The 3 Little Pigs Remixed
Have fun while your students meet the Common Core E/LA standard for discerning ‘theme’ in fiction. Just have them do some remix with the Three Little Pigs and produce variant endings. Other activities build plots from themes, create quick plays from original stories, and more. Watch as teachers describe the unfolding lesson in this Teaching Channel video. Worksheets and handouts included. Since June 2011, the nonprofit Teaching Channel has produced hundreds of free videos about good teaching practice, all presented by teachers themselves.
What Every Middle School Teacher Needs to Know About Reading Tests saves valuable time and helps you empower your students without sacrificing high-quality instruction. You'll get strategies and activities for mastering test items across all of the commonly assessed reading standards. Preview the entire book.
PBL the Muppet Way
Teacher Michael K. Milton recently noticed that the plot of the 2011 movie, The Muppets, mirrors the processes of Project Based Learning. In this @deeplearning blog post, Milton analyzes the PBL-like steps the Muppet gang pursues to save Muppet Productions. Clever and informative. In addition to the movie clip included in the post, find more at Disney’s website for the The Muppets.
Build Projects with Science Buddies
Science Buddies wants K-12 students to enjoy challenging science projects. The free site offers students the Ask an Expert Forum and the Topic Selection Wizard. Teachers will find thoroughly developed guides, enrichment tools, and rubrics. Science Buddies is a nonprofit supported largely through the foundations of tech, energy, and child-oriented companies. For Earth Day, the site's staffers have selected favorite projects, including wiping out ‘vampire’ computer peripherals and modeling the global conveyer belt (ocean currents) in a loaf dish.
Parent Guide: 21st C Learning
To help more parents acclimate to new trends in teaching and learning, Edutopia has released A Parent’s Guide to 21st Century Learning, available as a PDF to registered users (no cost). After a quick overview of collaboration, creativity, communication and critical thinking, the guide offers grade leveled resources parents can use at home and within the school community. For teachers, try Edutopia’s 2011 Home-to-School Connections Guide. Teacher Larry Ferlazzo, whose ideas on parent engagement are included in the guide, recently hosted a discussion on ‘Ways to Build Trust Between Parents & Teachers’ at his EdWeek blog, Classroom Q&A.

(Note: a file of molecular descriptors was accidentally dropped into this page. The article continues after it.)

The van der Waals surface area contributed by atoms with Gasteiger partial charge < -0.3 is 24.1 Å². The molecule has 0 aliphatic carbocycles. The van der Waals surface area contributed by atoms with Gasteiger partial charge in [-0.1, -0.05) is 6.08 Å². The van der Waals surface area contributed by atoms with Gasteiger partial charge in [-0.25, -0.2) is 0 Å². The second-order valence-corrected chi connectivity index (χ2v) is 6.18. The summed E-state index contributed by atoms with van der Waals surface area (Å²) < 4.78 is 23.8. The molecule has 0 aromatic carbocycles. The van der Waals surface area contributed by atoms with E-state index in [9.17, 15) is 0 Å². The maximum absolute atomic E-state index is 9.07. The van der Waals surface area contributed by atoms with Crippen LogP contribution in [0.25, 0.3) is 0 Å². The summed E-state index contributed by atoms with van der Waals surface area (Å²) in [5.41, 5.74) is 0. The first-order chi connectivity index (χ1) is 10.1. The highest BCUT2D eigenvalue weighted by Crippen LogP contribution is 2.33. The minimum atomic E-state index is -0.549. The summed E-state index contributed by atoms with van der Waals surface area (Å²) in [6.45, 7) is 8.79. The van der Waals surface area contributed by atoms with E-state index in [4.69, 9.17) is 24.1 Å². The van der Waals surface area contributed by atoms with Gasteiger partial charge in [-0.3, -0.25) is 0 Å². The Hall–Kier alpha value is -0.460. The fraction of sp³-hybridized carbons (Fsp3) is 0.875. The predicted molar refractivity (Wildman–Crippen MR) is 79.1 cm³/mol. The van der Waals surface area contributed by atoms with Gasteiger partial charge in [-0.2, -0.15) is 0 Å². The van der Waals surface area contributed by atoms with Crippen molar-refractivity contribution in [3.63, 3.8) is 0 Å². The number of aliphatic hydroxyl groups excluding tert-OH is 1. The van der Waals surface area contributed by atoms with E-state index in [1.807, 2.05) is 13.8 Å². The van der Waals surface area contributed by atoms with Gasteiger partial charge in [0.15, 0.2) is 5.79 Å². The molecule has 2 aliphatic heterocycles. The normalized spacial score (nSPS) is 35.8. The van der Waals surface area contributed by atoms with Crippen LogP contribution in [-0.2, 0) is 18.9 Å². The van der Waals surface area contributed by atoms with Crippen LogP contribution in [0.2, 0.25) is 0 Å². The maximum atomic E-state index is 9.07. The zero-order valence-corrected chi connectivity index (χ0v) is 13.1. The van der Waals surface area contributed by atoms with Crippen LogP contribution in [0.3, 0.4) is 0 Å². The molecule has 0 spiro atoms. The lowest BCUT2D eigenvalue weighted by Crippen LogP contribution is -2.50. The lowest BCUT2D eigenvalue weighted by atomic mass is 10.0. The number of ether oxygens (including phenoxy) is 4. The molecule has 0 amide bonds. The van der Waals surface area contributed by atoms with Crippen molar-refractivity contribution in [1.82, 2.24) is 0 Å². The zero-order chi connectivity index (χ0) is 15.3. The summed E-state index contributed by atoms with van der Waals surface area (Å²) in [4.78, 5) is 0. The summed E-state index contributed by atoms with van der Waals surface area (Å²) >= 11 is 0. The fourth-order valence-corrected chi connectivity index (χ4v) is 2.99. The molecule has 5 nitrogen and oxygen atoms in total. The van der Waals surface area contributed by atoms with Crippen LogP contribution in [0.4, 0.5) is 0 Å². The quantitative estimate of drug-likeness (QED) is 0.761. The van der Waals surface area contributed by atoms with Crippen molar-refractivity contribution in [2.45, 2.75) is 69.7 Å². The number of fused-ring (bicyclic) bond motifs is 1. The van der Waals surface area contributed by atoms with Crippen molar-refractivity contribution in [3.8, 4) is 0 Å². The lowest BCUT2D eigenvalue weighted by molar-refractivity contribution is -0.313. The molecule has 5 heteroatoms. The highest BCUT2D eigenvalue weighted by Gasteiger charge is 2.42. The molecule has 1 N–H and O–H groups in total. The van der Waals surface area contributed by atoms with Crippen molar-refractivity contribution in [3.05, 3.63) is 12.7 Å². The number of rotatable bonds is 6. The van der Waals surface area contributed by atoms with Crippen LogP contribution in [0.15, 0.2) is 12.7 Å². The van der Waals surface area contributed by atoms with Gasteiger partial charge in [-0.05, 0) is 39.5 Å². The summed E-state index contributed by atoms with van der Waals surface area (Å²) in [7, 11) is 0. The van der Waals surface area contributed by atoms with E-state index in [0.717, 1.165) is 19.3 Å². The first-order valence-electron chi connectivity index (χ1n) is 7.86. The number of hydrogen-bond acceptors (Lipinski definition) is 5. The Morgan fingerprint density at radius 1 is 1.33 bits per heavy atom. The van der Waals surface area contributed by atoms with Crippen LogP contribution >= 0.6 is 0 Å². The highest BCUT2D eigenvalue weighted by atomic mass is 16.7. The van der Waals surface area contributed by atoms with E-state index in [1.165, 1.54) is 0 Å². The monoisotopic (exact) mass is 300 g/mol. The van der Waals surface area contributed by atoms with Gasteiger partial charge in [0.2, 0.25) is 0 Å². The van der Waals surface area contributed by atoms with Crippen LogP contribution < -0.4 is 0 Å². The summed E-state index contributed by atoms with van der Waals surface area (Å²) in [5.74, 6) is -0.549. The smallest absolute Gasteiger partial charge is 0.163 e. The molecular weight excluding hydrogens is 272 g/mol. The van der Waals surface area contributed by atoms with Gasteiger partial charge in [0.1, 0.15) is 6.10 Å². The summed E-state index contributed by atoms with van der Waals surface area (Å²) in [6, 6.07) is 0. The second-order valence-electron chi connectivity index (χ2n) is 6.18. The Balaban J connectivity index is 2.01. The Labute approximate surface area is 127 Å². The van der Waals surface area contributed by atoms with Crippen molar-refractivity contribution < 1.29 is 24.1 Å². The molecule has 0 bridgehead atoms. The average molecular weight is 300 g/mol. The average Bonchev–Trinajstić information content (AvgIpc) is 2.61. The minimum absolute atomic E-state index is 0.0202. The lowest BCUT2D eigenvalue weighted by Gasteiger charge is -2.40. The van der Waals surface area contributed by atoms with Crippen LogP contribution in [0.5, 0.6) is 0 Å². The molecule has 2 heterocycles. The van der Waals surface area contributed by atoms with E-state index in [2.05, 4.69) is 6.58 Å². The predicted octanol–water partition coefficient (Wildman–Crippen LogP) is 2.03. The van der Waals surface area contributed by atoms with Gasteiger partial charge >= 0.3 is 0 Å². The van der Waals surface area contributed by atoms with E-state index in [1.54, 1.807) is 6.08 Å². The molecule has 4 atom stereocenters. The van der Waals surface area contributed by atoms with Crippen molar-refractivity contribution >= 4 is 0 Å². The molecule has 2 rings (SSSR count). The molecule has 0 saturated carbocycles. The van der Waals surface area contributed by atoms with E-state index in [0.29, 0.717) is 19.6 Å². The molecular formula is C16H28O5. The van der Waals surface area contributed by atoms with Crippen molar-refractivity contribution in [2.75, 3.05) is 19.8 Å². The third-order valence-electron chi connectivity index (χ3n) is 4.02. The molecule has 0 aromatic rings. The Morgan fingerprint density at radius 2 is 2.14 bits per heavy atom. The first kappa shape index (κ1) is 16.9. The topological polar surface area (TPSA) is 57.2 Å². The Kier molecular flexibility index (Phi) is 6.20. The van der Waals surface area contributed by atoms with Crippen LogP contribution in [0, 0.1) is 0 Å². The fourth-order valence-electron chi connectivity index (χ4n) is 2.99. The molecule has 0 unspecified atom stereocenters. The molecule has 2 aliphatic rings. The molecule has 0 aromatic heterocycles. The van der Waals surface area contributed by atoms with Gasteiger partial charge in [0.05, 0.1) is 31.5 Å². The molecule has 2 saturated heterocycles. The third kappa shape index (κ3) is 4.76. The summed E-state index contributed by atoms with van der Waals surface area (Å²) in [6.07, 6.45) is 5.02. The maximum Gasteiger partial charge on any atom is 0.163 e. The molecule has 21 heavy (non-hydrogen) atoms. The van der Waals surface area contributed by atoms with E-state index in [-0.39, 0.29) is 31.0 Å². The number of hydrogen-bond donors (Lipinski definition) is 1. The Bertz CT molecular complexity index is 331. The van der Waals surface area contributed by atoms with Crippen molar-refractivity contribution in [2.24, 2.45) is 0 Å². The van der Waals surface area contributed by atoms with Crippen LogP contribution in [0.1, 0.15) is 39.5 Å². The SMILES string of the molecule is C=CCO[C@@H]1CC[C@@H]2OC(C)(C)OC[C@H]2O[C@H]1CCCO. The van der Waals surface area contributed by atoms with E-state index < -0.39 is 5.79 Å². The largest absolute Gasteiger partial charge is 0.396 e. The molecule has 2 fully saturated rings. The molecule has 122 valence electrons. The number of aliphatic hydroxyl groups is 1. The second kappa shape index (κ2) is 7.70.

Finding a few minutes to tackle ‘a Google a Day’ (aGaD) can give your students a fun way to practice internet search skills. In a Voices from the Learning Revolution post, middle school NBCT Marsha Ratzel outlines her recently acquired Google a Day strategies, which also help students identify credible sources. ELSEWHERE: In wake of news that the Encyclopedia Britannica will no longer appear in print, the NYT Learning Network has posted lesson ideas for improving students' use of Google, Wikipedia, and Times Topics pages. AND: A recent article in Educational Leadership looks at ways to help students evaluate the quality of resources, including infographics, in terms of expertise, accuracy, and more. There's also a checklist for judging Wikipedia articles.
Brain Science Changes Education
Digital Kits Save Time
In a recent Tempered Radical post, sixth grade teacher Bill Ferriter shows how to use Google Docs to create digital image kits for student projects, including storytelling. A huge advantage of providing the kits online is that kids can spend more time understanding ideas and less hunting for images. Ferriter also notes that image searches from within Google Docs will limit results to Creative Commons images licensed for reuse and modification. Ferriter’s how-to screen shots should get you off to a swift start as you create your own digital kits. And don't miss his follow-up post with more details about how he uses the kits.
See History in the Making
Historical film clips can catch the flavor of the period and show Very Important Personages in action. The clips can also catch students’ attention in a hurry. To help teachers make the most effective use of these authentic glimpses into the past, teachinghistory.org offers K-12 lesson plans, strategies to boost learning, and a PDF ("Archives of Historic Footage") describing many clip sources. There's much more at the USDOE-supported site. You might start with the Quick Links pages for elementary and middle school.
MiddleWeb's Quick Links
Didn't find quite what you need? Here's a quick look at some other resources of interest.
• Scholastic blogger Addie Albano answers general education teachers’ questions on IEPs.
• Angry Birds have invaded Space, thanks to NASA and Rovio. The mission: understand microgravity .
• Teens and teachers can find great spring/summer reading in YALSA’s Best of the Best Reading Challenge.
• The Statistical Abstract of the US has survived abandonment by the Census Bureau, thanks to for-profit companies.
• 4th grade teacher Patti Grayson is using Edmodo, the secure social network for students & teachers, in some creative ways that can work in other grades too.
• Find Antarctic icebergs, weather, penguins and survival tips - in lessons and links - at Countdown to 2041.